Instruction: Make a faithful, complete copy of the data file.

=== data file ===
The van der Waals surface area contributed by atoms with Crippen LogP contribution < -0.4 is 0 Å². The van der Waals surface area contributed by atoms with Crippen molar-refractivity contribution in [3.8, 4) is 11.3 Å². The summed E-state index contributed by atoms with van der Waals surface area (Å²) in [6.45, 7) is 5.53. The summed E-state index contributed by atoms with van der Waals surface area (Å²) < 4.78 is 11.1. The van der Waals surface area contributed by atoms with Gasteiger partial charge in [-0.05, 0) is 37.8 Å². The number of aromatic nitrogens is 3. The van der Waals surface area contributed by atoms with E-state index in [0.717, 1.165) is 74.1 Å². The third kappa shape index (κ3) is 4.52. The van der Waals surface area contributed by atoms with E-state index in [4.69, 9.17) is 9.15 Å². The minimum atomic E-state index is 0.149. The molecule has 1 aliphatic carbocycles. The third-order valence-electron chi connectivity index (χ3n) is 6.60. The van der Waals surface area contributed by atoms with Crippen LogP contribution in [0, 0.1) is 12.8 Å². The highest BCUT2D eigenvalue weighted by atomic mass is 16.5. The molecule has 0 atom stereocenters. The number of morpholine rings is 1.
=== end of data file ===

The van der Waals surface area contributed by atoms with Crippen LogP contribution < -0.4 is 0 Å². The van der Waals surface area contributed by atoms with Crippen molar-refractivity contribution in [3.8, 4) is 11.3 Å². The summed E-state index contributed by atoms with van der Waals surface area (Å²) in [6.45, 7) is 5.53. The summed E-state index contributed by atoms with van der Waals surface area (Å²) < 4.78 is 11.1. The van der Waals surface area contributed by atoms with Gasteiger partial charge in [-0.05, 0) is 37.8 Å². The number of aromatic nitrogens is 3. The van der Waals surface area contributed by atoms with E-state index in [0.717, 1.165) is 74.1 Å². The third kappa shape index (κ3) is 4.52. The van der Waals surface area contributed by atoms with E-state index in [4.69, 9.17) is 9.15 Å². The minimum atomic E-state index is 0.149. The molecule has 1 aliphatic carbocycles. The third-order valence-electron chi connectivity index (χ3n) is 6.60. The van der Waals surface area contributed by atoms with Crippen LogP contribution in [0, 0.1) is 12.8 Å². The highest BCUT2D eigenvalue weighted by atomic mass is 16.5. The molecule has 0 atom stereocenters. The number of morpholine rings is 1.